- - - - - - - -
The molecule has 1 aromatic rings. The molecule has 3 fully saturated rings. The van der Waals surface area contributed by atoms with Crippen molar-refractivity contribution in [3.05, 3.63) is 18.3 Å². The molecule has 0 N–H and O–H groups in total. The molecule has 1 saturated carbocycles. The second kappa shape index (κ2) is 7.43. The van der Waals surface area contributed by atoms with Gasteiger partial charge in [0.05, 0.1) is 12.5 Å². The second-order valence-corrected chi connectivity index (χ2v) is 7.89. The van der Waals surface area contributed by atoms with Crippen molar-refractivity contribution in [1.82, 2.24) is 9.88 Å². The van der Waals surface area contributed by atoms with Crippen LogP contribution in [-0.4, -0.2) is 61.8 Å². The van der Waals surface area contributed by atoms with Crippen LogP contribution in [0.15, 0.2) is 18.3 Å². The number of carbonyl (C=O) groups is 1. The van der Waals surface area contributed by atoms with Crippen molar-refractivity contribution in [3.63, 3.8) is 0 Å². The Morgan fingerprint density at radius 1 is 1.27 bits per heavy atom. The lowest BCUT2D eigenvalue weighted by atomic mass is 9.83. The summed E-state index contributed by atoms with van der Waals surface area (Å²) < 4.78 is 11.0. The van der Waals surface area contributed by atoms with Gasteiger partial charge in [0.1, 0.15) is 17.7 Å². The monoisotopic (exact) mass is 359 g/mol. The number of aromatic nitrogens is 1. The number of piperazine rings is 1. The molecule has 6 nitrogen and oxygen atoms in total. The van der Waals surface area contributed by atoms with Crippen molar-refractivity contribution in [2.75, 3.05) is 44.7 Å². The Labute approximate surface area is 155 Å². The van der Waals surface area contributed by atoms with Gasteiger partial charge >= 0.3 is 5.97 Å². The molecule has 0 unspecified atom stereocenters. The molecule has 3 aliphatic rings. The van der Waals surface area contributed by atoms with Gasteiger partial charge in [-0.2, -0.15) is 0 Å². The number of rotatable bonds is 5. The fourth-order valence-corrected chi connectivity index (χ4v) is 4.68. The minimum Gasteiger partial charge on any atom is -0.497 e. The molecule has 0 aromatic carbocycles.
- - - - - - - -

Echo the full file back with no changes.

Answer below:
The molecule has 1 aromatic rings. The molecule has 3 fully saturated rings. The van der Waals surface area contributed by atoms with Crippen molar-refractivity contribution in [3.05, 3.63) is 18.3 Å². The molecule has 0 N–H and O–H groups in total. The molecule has 1 saturated carbocycles. The second kappa shape index (κ2) is 7.43. The van der Waals surface area contributed by atoms with Gasteiger partial charge in [0.05, 0.1) is 12.5 Å². The second-order valence-corrected chi connectivity index (χ2v) is 7.89. The van der Waals surface area contributed by atoms with Crippen molar-refractivity contribution in [1.82, 2.24) is 9.88 Å². The van der Waals surface area contributed by atoms with Crippen LogP contribution in [-0.4, -0.2) is 61.8 Å². The van der Waals surface area contributed by atoms with Crippen LogP contribution in [0.15, 0.2) is 18.3 Å². The number of carbonyl (C=O) groups is 1. The van der Waals surface area contributed by atoms with Crippen molar-refractivity contribution in [3.63, 3.8) is 0 Å². The Morgan fingerprint density at radius 1 is 1.27 bits per heavy atom. The lowest BCUT2D eigenvalue weighted by atomic mass is 9.83. The summed E-state index contributed by atoms with van der Waals surface area (Å²) < 4.78 is 11.0. The van der Waals surface area contributed by atoms with Gasteiger partial charge in [0.1, 0.15) is 17.7 Å². The monoisotopic (exact) mass is 359 g/mol. The number of aromatic nitrogens is 1. The number of piperazine rings is 1. The molecule has 6 nitrogen and oxygen atoms in total. The van der Waals surface area contributed by atoms with Crippen molar-refractivity contribution in [2.75, 3.05) is 44.7 Å². The Labute approximate surface area is 155 Å². The van der Waals surface area contributed by atoms with Gasteiger partial charge >= 0.3 is 5.97 Å². The molecule has 0 unspecified atom stereocenters. The molecule has 3 aliphatic rings. The van der Waals surface area contributed by atoms with Gasteiger partial charge in [-0.2, -0.15) is 0 Å². The number of rotatable bonds is 5. The fourth-order valence-corrected chi connectivity index (χ4v) is 4.68. The minimum Gasteiger partial charge on any atom is -0.497 e. The molecule has 0 aromatic carbocycles.